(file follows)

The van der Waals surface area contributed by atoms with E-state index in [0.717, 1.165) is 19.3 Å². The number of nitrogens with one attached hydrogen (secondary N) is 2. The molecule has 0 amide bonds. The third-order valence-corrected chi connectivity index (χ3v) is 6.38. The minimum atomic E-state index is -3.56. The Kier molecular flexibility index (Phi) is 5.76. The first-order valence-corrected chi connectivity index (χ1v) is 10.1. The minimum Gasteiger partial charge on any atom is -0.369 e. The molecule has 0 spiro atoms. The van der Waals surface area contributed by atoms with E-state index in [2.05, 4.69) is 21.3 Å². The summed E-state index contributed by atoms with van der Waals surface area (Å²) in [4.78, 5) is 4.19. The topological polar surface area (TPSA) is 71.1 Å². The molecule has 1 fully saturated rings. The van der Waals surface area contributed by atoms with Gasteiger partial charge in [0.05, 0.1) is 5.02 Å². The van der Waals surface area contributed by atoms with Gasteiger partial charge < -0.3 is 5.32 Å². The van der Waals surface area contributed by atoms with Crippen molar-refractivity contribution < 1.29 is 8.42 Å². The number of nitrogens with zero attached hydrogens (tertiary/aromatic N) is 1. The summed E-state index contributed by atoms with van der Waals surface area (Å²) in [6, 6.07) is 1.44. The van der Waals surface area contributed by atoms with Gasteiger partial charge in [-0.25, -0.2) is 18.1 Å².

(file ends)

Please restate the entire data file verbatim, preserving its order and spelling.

The van der Waals surface area contributed by atoms with E-state index in [0.717, 1.165) is 19.3 Å². The number of nitrogens with one attached hydrogen (secondary N) is 2. The molecule has 0 amide bonds. The third-order valence-corrected chi connectivity index (χ3v) is 6.38. The minimum atomic E-state index is -3.56. The Kier molecular flexibility index (Phi) is 5.76. The first-order valence-corrected chi connectivity index (χ1v) is 10.1. The minimum Gasteiger partial charge on any atom is -0.369 e. The molecule has 0 spiro atoms. The van der Waals surface area contributed by atoms with E-state index in [2.05, 4.69) is 21.3 Å². The summed E-state index contributed by atoms with van der Waals surface area (Å²) in [4.78, 5) is 4.19. The topological polar surface area (TPSA) is 71.1 Å². The molecule has 1 fully saturated rings. The van der Waals surface area contributed by atoms with Gasteiger partial charge in [0.05, 0.1) is 5.02 Å². The van der Waals surface area contributed by atoms with Gasteiger partial charge < -0.3 is 5.32 Å². The van der Waals surface area contributed by atoms with Crippen molar-refractivity contribution < 1.29 is 8.42 Å². The number of nitrogens with zero attached hydrogens (tertiary/aromatic N) is 1. The summed E-state index contributed by atoms with van der Waals surface area (Å²) in [6, 6.07) is 1.44. The van der Waals surface area contributed by atoms with Gasteiger partial charge in [-0.25, -0.2) is 18.1 Å².